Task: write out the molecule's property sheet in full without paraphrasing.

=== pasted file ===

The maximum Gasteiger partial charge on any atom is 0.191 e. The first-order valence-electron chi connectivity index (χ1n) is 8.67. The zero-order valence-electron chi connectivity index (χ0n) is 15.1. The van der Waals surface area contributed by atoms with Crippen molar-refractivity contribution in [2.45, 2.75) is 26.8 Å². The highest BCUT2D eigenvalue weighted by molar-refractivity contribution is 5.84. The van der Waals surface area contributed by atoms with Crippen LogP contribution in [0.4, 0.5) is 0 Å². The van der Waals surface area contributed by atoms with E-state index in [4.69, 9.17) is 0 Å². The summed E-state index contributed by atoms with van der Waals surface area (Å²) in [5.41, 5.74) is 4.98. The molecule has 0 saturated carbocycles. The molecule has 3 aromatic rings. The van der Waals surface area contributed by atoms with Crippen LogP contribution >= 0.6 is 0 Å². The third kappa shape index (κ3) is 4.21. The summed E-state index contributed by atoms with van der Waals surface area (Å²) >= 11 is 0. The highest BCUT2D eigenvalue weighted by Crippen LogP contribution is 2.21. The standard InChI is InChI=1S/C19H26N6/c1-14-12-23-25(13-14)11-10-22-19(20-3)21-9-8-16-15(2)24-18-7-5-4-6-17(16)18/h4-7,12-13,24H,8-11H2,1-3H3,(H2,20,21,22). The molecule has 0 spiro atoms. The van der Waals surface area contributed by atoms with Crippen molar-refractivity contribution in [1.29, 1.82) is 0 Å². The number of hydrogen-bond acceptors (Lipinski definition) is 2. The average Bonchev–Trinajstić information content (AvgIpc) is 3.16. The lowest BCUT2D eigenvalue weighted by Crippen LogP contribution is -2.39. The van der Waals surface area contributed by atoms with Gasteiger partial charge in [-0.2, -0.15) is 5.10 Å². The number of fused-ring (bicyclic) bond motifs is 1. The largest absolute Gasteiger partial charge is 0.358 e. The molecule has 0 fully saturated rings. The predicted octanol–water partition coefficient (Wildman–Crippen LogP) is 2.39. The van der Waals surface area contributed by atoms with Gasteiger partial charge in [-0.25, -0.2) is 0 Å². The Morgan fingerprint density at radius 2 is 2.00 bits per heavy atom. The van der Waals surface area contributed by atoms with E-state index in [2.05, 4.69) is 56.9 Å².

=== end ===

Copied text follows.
The maximum Gasteiger partial charge on any atom is 0.191 e. The first-order valence-electron chi connectivity index (χ1n) is 8.67. The zero-order valence-electron chi connectivity index (χ0n) is 15.1. The van der Waals surface area contributed by atoms with Crippen molar-refractivity contribution in [2.45, 2.75) is 26.8 Å². The highest BCUT2D eigenvalue weighted by molar-refractivity contribution is 5.84. The van der Waals surface area contributed by atoms with Crippen LogP contribution in [0.4, 0.5) is 0 Å². The van der Waals surface area contributed by atoms with E-state index in [4.69, 9.17) is 0 Å². The summed E-state index contributed by atoms with van der Waals surface area (Å²) in [5.41, 5.74) is 4.98. The molecule has 0 saturated carbocycles. The molecule has 3 aromatic rings. The van der Waals surface area contributed by atoms with Crippen LogP contribution >= 0.6 is 0 Å². The third kappa shape index (κ3) is 4.21. The summed E-state index contributed by atoms with van der Waals surface area (Å²) >= 11 is 0. The highest BCUT2D eigenvalue weighted by Crippen LogP contribution is 2.21. The standard InChI is InChI=1S/C19H26N6/c1-14-12-23-25(13-14)11-10-22-19(20-3)21-9-8-16-15(2)24-18-7-5-4-6-17(16)18/h4-7,12-13,24H,8-11H2,1-3H3,(H2,20,21,22). The molecule has 0 spiro atoms. The van der Waals surface area contributed by atoms with Crippen molar-refractivity contribution in [1.29, 1.82) is 0 Å². The number of hydrogen-bond acceptors (Lipinski definition) is 2. The average Bonchev–Trinajstić information content (AvgIpc) is 3.16. The lowest BCUT2D eigenvalue weighted by Crippen LogP contribution is -2.39. The van der Waals surface area contributed by atoms with Gasteiger partial charge in [-0.2, -0.15) is 5.10 Å². The number of fused-ring (bicyclic) bond motifs is 1. The largest absolute Gasteiger partial charge is 0.358 e. The molecule has 0 fully saturated rings. The predicted octanol–water partition coefficient (Wildman–Crippen LogP) is 2.39. The van der Waals surface area contributed by atoms with Gasteiger partial charge in [-0.25, -0.2) is 0 Å². The Morgan fingerprint density at radius 2 is 2.00 bits per heavy atom. The van der Waals surface area contributed by atoms with E-state index in [2.05, 4.69) is 56.9 Å².